A popular view is that ageing populations increase health expenditure to GDP ratios because health expenditure correlates positively with age and because the concomitant shrinking of the labour force depresses GDP. The resulting increase in transfers from the young to the old then calls for a reform of health care policies. This article critically examines the arguments underlying this view. It gives credit to factors that counteract the expenditure effect, the effects upon health care market and labour market distortions and the effects upon intergenerational solidarity. Although important, these factors are found to have insufficient weight to invalidate the popular view.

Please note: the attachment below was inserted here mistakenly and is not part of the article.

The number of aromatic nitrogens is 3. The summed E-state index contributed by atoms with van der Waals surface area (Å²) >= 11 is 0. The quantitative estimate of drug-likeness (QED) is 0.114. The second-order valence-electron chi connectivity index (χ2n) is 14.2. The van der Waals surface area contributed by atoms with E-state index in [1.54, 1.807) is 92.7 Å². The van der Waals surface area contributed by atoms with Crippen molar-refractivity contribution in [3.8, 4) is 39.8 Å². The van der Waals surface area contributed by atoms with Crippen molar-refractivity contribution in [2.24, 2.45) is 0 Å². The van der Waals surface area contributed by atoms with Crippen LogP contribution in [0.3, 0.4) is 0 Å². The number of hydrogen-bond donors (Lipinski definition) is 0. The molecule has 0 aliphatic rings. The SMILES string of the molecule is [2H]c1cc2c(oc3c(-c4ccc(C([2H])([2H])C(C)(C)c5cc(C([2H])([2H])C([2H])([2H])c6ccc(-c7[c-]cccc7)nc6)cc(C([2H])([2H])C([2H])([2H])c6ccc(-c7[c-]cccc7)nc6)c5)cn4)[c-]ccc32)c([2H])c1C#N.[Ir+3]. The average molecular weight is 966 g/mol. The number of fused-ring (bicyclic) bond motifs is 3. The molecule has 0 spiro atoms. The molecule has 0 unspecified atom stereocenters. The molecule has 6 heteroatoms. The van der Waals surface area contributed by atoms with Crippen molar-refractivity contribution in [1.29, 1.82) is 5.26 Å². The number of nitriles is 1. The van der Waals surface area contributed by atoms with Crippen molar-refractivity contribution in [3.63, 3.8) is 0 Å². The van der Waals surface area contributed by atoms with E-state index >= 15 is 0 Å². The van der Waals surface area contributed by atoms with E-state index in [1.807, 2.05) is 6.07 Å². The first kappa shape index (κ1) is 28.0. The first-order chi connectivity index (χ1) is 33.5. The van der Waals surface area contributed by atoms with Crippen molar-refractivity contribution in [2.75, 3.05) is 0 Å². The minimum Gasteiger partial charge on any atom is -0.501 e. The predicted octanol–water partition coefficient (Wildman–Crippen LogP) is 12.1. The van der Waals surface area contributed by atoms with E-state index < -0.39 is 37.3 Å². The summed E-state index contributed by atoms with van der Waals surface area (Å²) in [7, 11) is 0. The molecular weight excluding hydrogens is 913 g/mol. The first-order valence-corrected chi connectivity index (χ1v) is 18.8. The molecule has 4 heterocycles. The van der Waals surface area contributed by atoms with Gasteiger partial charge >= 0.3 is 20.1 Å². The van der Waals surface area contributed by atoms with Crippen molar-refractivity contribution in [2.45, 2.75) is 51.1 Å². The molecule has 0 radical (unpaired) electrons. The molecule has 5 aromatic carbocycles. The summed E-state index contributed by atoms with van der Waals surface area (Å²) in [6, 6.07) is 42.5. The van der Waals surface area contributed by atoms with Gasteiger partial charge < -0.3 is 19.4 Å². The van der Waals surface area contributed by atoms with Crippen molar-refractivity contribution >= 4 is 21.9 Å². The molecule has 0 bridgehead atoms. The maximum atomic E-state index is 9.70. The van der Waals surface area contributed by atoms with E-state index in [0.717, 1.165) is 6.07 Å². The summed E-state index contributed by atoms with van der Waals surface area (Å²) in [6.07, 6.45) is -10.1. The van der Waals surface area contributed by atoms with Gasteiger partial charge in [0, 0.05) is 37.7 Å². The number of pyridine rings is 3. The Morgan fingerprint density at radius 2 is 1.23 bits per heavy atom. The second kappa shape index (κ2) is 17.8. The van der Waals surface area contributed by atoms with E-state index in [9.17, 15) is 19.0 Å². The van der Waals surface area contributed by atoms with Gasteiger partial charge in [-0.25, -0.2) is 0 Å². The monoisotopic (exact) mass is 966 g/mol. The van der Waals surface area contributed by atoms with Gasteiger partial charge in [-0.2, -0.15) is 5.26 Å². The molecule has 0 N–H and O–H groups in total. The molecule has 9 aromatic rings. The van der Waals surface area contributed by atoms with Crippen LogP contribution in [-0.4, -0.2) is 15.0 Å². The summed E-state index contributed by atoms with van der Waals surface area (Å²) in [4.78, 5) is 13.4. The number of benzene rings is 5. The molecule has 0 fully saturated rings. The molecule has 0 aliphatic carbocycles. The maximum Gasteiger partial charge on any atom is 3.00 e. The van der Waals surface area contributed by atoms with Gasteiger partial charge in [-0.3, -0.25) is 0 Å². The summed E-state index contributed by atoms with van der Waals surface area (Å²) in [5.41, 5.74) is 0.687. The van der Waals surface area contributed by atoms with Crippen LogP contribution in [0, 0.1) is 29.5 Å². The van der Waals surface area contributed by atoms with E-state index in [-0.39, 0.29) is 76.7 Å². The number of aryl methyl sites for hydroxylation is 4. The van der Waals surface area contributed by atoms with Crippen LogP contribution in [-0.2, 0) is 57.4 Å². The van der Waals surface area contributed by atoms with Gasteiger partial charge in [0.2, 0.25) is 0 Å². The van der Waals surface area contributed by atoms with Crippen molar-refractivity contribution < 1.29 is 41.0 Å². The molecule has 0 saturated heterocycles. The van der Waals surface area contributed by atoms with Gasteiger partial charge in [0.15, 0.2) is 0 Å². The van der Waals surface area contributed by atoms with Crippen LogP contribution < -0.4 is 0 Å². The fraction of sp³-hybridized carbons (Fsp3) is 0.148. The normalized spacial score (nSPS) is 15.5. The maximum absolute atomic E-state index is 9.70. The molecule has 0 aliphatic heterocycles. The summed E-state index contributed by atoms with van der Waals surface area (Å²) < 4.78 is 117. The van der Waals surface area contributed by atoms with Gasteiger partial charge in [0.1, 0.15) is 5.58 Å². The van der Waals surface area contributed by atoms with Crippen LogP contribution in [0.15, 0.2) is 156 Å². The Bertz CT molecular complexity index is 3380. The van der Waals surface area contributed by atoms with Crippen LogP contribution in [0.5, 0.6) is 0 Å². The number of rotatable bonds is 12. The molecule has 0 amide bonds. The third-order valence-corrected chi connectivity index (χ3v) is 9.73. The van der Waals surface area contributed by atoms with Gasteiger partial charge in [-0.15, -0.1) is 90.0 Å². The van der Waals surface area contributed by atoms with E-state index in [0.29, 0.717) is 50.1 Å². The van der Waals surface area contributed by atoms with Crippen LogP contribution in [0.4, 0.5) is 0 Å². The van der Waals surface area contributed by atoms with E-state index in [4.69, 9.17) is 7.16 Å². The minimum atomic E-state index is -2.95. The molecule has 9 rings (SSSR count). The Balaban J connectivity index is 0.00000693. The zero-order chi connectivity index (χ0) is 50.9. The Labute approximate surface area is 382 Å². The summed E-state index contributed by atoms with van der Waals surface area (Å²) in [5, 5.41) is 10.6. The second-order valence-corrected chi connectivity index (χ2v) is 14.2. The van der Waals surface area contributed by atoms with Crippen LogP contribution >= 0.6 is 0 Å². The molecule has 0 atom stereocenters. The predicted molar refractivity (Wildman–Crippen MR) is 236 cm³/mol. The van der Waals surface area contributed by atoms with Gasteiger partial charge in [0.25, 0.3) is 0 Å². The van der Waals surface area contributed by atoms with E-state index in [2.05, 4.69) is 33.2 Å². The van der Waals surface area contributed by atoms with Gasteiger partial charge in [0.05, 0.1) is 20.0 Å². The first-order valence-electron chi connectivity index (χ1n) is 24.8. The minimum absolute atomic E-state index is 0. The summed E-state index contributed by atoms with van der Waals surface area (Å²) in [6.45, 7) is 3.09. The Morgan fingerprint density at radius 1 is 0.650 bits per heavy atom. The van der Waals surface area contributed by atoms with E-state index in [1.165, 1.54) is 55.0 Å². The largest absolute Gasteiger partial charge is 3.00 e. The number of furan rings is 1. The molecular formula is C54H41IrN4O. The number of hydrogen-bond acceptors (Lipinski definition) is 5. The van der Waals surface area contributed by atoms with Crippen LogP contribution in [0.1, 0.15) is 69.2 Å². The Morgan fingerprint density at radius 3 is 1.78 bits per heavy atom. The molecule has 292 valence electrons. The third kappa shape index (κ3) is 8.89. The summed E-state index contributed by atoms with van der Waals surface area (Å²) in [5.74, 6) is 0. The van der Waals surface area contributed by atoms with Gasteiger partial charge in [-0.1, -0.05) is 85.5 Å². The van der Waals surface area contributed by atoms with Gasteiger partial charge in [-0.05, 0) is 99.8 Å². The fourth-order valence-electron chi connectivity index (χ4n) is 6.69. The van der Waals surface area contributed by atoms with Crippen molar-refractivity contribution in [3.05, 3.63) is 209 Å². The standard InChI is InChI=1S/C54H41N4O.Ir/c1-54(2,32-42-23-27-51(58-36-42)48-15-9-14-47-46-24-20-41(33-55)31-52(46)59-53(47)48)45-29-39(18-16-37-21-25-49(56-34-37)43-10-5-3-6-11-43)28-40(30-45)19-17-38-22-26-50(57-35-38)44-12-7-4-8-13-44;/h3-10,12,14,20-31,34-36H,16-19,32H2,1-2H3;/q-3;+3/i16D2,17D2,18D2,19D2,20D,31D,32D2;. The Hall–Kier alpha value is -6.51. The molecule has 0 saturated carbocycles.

|Journal||CESifo Economic Studies|
|Publication status||Published - 2006|